We examine the responses of major pharmaceutical firms to the advent of biotechnology over the period 1980 to 2008 to explain why established firms vary in their adoption of technological discontinuities. Combining insights from upper echelons theory, personality theory, and research on organizational responses to new technologies, we posit that narcissistic chief executive officers (CEOs) of established firms will be relatively aggressive in their adoption of technological discontinuities. We propose, however, that the effect of a CEO's narcissism on organizational outcomes will be moderated by audience engagement-the degree to which observers view a phenomenon as noteworthy and provocative-which varies over time. When audience engagement is high, narcissistic CEOs will anticipate widespread admiration for their bold actions and thus will invest especially aggressively in a discontinuous technology. Drawing from work on managerial cognition, we further hypothesize that CEOs' narcissism will influence their top managers' attention to a discontinuous technology, an association that will also be moderated by audience engagement. Finally, we suggest that managerial attention to the discontinuous technology will subsequently be reflected in company investments in the new technological domain. Results provide considerable support for our hypotheses and highlight the role of narcissism in the context of radical organizational change, the influence of audience engagement on executive behavior, and the effect of executive personality on managerial attention.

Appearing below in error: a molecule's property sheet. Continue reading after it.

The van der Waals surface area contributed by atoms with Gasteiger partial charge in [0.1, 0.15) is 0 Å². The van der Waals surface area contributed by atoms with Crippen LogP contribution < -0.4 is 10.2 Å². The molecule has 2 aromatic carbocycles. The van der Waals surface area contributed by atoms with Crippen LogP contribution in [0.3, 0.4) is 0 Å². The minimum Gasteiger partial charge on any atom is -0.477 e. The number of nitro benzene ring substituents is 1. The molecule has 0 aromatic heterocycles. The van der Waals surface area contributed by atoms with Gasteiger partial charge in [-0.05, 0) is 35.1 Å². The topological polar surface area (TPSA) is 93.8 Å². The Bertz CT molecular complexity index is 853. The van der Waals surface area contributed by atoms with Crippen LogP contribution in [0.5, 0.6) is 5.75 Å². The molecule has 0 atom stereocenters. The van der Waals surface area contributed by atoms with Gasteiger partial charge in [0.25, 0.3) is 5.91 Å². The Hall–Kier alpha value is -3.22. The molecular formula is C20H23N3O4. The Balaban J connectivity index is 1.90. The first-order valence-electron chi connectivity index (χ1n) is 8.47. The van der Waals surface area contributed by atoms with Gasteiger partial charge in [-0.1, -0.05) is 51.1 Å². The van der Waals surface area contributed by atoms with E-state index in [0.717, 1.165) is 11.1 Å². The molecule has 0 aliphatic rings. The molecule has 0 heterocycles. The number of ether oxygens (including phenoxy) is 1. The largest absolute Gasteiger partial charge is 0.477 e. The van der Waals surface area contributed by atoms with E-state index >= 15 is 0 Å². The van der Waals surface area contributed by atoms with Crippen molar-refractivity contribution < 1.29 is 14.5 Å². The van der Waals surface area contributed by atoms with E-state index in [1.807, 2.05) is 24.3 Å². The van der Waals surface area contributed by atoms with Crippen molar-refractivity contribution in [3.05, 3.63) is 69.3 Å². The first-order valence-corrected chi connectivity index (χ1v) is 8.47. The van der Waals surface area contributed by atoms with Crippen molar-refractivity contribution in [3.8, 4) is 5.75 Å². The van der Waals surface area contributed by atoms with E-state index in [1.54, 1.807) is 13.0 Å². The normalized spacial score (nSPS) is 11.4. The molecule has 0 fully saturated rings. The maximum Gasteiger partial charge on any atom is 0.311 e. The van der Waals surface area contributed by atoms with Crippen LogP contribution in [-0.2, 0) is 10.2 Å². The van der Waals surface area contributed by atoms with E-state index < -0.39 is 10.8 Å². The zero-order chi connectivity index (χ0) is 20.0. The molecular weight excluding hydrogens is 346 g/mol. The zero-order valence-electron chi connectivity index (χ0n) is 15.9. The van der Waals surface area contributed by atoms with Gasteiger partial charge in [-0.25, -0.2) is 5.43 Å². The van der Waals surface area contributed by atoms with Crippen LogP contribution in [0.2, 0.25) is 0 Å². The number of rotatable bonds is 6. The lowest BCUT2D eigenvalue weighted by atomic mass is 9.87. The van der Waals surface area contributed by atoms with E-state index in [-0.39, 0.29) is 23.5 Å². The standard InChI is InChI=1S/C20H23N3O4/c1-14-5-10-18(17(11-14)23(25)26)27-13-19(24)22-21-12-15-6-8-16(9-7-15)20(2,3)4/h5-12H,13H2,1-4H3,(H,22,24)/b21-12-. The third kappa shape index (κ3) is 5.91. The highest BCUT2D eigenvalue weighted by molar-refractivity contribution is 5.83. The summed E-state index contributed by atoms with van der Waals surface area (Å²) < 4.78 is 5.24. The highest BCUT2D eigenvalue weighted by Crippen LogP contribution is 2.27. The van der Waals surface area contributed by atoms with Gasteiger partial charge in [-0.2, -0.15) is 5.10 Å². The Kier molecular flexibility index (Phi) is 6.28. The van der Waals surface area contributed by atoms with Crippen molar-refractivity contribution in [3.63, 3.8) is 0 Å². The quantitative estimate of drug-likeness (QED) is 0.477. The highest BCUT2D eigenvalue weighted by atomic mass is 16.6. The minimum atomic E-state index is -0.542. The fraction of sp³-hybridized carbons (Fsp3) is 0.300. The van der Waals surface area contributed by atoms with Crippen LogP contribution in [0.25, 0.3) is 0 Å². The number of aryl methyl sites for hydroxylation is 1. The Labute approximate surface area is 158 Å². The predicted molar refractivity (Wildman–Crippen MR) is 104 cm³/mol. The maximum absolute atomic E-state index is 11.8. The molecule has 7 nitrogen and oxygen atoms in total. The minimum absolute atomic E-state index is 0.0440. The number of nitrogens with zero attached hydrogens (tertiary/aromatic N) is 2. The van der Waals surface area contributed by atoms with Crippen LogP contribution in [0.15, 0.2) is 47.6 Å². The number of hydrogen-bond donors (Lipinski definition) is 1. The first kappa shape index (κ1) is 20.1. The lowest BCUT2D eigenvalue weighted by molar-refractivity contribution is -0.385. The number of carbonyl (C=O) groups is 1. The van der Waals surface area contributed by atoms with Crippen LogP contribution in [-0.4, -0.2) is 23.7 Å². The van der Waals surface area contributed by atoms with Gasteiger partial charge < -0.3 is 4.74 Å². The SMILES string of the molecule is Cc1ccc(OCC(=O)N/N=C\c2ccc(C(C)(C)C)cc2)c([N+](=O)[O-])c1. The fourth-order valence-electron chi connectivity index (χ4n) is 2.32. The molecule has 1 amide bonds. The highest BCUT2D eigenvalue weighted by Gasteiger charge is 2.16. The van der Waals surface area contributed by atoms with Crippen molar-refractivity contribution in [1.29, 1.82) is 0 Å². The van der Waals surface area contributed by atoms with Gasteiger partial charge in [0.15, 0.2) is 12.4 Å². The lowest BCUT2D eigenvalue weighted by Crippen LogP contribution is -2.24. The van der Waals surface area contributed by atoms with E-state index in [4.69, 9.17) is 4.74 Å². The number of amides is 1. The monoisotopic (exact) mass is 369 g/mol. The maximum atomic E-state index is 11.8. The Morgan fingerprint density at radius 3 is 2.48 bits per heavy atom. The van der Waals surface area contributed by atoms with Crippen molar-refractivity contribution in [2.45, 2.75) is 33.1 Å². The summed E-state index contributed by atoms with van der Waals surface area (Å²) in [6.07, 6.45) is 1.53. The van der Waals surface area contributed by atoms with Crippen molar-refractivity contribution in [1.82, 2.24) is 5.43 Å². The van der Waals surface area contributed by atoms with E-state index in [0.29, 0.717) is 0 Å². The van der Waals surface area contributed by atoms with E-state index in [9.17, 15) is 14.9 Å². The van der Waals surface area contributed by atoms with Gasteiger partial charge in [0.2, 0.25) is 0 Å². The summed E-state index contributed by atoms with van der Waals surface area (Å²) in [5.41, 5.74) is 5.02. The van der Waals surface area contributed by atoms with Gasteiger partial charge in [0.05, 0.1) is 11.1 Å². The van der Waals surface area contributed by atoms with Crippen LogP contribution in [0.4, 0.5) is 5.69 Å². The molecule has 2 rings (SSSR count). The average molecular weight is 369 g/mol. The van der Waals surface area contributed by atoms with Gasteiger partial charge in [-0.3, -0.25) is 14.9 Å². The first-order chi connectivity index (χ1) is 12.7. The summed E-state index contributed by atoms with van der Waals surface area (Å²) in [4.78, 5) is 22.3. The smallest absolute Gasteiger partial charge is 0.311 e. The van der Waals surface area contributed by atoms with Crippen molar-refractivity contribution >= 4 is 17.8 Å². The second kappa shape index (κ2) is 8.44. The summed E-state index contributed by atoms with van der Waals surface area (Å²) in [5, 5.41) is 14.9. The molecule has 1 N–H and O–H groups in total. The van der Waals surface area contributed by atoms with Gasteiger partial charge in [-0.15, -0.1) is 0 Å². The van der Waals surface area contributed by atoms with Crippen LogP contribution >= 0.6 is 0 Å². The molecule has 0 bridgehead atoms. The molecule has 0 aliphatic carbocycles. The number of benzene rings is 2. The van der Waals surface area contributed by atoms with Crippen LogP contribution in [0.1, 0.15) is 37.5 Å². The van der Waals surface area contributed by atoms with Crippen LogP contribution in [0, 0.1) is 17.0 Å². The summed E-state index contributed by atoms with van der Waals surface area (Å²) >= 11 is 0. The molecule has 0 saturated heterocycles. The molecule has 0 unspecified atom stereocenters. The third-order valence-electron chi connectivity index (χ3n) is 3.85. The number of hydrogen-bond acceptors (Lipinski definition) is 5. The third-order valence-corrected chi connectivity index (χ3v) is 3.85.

All Science Journal Classification (ASJC) codes
- Arts and Humanities (miscellaneous)
- Sociology and Political Science
- Public Administration